Multiple UIs for Our Catalogs

Richard Wallis at Talis has an interesting post on a possible solution to the ILS user interface design issue. Richard mentions the biggest issue (one we all know about – but can’t seem to solve) – library users are different! Lawyers are different then students who are different than senior citizens who are different from children who are different from scientists – and so on.

So what’s Richard’s solution?

In an ideal world we would have built the student User Interface; the researcher UI, the high school UI; the reference librarian UI; the enquiry desk UI; the library science UI; the children's UI; the general public UI; the plugged-in to my citation management software UI; my google-gadget UI – all supported by variations of a catalogue each tuned to deliver results most relevant for each target user group.

Pie in the sky? If you separate the user interface from the underlying cataloguing, indexing and searching capabilities of a solution I think not. If you design the "Ëścatalogue' to flexibly support the searching, indexing, and relevance ranking needs of all these user groups you will be able to lay many different [cheap to produce for a library, a vendor, or even a user] UI skins on top of it.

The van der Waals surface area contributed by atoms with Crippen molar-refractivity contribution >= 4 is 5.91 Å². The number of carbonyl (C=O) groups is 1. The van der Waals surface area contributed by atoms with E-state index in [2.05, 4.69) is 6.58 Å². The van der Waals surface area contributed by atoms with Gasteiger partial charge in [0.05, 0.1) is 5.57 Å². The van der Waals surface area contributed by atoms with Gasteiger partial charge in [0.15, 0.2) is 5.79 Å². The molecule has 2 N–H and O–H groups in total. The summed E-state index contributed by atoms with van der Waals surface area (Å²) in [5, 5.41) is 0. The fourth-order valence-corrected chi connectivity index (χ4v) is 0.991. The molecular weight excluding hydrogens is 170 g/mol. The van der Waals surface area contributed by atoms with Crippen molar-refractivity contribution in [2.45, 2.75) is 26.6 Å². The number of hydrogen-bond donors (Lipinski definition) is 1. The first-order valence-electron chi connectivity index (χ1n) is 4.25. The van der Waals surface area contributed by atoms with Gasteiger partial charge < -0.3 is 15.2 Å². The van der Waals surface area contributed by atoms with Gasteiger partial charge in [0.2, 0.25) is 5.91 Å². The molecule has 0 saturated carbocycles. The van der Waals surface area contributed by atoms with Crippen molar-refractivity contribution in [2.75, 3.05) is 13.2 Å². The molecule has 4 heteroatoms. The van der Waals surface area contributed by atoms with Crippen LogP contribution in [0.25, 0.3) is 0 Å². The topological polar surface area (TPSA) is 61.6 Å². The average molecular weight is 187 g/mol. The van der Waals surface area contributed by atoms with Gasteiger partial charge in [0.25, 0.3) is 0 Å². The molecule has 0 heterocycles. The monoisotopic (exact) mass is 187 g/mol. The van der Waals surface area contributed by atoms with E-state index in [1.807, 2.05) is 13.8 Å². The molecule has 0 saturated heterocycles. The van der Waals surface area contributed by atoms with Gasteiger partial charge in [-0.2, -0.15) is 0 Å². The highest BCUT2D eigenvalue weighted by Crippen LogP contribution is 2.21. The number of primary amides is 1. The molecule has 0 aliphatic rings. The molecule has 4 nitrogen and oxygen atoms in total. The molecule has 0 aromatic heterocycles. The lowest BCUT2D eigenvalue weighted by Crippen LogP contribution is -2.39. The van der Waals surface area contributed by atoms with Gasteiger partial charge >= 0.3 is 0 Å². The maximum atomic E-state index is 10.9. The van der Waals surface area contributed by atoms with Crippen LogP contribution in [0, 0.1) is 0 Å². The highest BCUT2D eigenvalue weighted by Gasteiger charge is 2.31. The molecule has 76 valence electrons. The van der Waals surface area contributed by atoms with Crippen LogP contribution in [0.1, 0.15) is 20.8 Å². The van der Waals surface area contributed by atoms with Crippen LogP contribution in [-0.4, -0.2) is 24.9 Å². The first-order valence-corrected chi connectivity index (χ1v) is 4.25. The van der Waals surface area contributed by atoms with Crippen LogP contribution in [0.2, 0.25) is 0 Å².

These thin UI skins, on top of a powerful platform, are much simpler and quicker to develop, in days/weeks as against the months/years of our traditional monolithic systems. Because of this we can consider not only user-cantered design, but also user centred development.

I agree that this isn’t “Pie in the sky” – I also submit that it’s already possible with systems like Koha. Koha is built on a powerful templating system already – this means that the interface can be changed to meet the needs of the users without sacrificing the needs of the library and librarians.

Now, I have to be honest, I have only seem two library systems front and back (and soon one more) and they are III and Koha – so I don’t know if there are others out there that can also do what Koha can – but the point is – the system Richard is talking about already exists and probably just needs a few more librarians and libraries to jump on board to help with defining the different user needs.

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  1. For another example, you might want to look at Evergreen. Not only is the main OPAC completely templated (using client-side XHTML and JavaScript) but the text-only OPAC is built on top of an XML feed service, allowing relatively server-side XSLT templating and display logic.


  2. heh … That should read “relatively simple server-side XSLT” … that is all. 🙂


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